Upper Lost Man

Rating: 
Round Trip Distance: 4.7 miles
Difficulty: Moderate
Elevation: 11,525 - 12,801 feet
Cellphone: 0 bars
Time: 2 hrs. 45 mins.
Trailhead: Upper Lost Man
Fee: none
Attractions: Alpine hike, natural lakes




View Lost Man in a larger map

The Lost Man trail is located in the Hunter-Fryingpan Wilderness Area of the White River National Forest east of Aspen, Colorado. The trail forms a semi loop between its lower trailhead located near the Lost Man Campground and its upper trailhead located near the summit of Independence Pass. This post begins at the upper trailhead where it follows the trail as it climbs to its highest point above Lost Man Lake before returning along the same route. Along the way it passes by Independence Lake.


The upper trailhead is located at the last hairpin curve below the summit of Independence Pass, on the west side, about 18 miles east of Aspen. The Linkins Lake trail also begins from this trailhead. Occasionally someone will chain their bike to the trailhead kiosk so they can park at the lower trailhead, hike the entire trail from there, and then ride their bike the 4 miles back down Highway 82 to their car.


The Lost Man trail departs from the Linkins trail a little over a tenth of a mile from the trailhead and immediately enters the Hunter-Fryingpan Wilderness Area. These pictures were taken on a September morning. We left the trailhead about 8 o'clock while the sun was still hidden behind Twining Peak.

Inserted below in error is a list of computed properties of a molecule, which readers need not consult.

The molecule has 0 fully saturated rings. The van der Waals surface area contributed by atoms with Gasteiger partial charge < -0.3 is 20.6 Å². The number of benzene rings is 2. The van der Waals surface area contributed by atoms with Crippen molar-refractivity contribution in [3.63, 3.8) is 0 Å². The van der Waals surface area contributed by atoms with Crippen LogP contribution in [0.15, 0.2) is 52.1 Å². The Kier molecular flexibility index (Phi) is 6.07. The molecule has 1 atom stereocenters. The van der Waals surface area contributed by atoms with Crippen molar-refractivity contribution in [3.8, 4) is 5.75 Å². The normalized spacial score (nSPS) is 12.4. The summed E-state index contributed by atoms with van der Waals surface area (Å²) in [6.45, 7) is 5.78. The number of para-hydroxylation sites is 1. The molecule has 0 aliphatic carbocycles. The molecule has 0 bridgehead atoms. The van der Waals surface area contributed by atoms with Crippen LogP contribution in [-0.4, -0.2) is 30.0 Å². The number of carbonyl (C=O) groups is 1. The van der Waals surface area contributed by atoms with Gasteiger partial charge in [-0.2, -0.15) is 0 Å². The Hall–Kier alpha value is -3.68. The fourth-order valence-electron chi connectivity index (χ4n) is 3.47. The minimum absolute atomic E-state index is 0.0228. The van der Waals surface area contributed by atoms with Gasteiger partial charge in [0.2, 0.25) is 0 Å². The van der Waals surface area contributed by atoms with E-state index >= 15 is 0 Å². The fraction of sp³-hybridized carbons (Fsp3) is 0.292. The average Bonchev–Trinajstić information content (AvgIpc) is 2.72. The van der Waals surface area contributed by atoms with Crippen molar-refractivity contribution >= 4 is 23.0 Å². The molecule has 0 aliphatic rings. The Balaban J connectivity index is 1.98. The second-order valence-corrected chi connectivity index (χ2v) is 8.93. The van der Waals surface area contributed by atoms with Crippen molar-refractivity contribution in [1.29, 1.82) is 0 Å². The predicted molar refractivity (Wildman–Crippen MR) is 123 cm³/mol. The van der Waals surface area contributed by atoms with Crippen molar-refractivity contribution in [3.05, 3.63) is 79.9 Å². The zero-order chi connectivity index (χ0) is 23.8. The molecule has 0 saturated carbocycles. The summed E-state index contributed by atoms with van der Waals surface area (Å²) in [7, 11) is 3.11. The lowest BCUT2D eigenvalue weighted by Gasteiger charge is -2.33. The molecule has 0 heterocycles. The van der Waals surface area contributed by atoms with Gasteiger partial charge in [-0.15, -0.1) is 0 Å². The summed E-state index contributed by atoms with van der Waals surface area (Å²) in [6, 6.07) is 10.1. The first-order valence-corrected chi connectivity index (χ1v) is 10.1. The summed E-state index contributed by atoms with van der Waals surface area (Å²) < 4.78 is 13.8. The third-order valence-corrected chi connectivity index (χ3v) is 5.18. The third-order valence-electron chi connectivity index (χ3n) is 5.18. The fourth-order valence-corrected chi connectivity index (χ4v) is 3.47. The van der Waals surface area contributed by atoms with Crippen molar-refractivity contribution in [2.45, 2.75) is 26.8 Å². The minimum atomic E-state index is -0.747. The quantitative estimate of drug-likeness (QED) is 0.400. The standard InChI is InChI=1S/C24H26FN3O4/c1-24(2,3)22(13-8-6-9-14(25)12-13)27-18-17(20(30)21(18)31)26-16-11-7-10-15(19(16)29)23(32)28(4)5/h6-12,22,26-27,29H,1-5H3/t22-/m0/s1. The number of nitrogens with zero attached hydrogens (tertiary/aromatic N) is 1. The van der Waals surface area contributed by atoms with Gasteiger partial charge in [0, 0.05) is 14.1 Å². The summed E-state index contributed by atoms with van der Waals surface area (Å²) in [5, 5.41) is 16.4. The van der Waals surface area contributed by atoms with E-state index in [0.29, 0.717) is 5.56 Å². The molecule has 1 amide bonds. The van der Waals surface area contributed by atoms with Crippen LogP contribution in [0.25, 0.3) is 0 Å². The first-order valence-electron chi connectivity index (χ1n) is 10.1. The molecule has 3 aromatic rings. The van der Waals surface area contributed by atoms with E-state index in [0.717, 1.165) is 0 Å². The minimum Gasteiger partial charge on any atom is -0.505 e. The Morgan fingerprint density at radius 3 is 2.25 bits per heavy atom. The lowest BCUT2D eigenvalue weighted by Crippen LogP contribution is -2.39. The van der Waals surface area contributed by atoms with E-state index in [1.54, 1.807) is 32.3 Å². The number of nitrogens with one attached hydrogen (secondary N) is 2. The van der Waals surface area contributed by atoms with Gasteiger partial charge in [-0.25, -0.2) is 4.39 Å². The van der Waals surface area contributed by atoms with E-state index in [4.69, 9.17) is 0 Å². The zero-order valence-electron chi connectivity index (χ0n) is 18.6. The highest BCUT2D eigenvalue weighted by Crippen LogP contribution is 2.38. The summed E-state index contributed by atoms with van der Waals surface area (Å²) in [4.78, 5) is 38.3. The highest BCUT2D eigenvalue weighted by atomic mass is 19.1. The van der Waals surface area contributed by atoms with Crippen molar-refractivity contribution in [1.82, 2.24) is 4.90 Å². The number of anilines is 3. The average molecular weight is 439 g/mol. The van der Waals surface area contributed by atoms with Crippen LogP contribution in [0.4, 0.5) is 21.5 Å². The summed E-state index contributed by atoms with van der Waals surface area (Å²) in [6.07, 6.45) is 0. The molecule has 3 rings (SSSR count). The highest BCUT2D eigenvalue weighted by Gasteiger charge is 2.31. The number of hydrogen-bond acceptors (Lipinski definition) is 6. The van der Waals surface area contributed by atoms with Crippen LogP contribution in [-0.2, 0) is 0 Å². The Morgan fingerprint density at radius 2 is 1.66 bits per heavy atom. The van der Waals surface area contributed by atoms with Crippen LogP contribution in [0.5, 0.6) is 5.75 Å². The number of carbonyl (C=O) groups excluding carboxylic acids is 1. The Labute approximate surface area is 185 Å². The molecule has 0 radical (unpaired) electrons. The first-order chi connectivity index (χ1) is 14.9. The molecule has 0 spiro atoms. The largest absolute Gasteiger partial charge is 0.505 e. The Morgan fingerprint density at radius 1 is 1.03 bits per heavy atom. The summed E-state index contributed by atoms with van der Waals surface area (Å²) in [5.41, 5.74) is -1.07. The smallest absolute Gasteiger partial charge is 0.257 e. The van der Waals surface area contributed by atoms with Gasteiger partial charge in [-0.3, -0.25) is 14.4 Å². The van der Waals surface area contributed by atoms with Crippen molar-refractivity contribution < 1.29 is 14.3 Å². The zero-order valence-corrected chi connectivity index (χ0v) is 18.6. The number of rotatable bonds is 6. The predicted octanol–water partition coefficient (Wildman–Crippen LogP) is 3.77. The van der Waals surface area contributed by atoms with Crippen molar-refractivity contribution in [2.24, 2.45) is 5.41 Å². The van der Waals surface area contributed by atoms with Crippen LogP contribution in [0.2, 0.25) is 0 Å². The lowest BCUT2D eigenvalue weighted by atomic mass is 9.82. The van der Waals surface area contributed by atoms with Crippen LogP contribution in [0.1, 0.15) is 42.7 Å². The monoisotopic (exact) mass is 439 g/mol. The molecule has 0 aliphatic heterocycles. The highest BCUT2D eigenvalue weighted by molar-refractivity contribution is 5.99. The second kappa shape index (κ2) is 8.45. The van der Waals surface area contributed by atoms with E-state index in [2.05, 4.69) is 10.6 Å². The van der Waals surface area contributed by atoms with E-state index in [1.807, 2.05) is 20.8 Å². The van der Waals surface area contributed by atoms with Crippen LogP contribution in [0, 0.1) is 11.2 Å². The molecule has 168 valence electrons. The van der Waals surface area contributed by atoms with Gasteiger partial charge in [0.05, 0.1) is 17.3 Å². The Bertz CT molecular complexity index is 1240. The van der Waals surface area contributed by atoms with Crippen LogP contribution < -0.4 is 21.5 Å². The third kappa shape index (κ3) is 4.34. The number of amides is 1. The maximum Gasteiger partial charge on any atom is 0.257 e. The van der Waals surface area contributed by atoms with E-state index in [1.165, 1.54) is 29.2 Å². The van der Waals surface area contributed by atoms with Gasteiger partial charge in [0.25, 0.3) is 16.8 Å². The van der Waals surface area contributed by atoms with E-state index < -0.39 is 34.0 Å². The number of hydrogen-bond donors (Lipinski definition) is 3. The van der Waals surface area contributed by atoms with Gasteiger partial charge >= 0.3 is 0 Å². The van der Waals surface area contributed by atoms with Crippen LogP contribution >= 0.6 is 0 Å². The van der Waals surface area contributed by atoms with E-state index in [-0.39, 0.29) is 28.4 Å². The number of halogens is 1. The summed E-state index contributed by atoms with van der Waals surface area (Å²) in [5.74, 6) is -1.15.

From here the trail parallels the Roaring Fork River for a short distance before crossing the river on a wooden bridge and continuing up the drainage along the east bank. This close to its source the river looks more like a small stream.


At the 1 mile point the trail has reached an elevation of almost 12,100 feet which is about 600 feet above the trailhead.


After the first mile the trail climbs away from the Roaring Fork to a higher bench.


Near the 1 3/4 mile point of the hike the trail passes by Independence Lake, the source of the Roaring Fork River. We saw fish jump a couple of times and we heard the fishing is usually pretty slow.


From Independence Lake the climb continues to its highest point at Lost Man Pass.


Lost Man Pass is the turnaround point for this post. On this day it happened to be a good spot to watch the sun come up as the shadows slowly withdrew from Lost Man Lake.


Looking south from the pass over Independence Lake the distant views are obscured by a ridge of 13,000 foot peaks.


This picture taken on the return trip to the trailhead contrasts nicely with the drab photos that were taken on the hike up before the sun was over the mountain.


As you can see the parking area is pretty full. There is more parking across the highway. Most of these people were hiking to Linkins Lake. The upper section of the Lost Man trail is great for those that love alpine hiking. It is a good trail for beginners if they follow a few simple guidelines. Always be prepared for cold and wet weather. Bring a layer that will keep you warm and another that will keep you dry and serve as a windbreak. Bring at least a light pair of gloves and some headgear. Other than that prepare like you would for any other hike with a map and water and the other usual stuff. The Lost Man trail can be wet and snowy all the way into July which makes waterproof hiking boots a better choice than shoes. If you would like to see it for yourself then all you have to do is 'Take a hike'.


Take along map.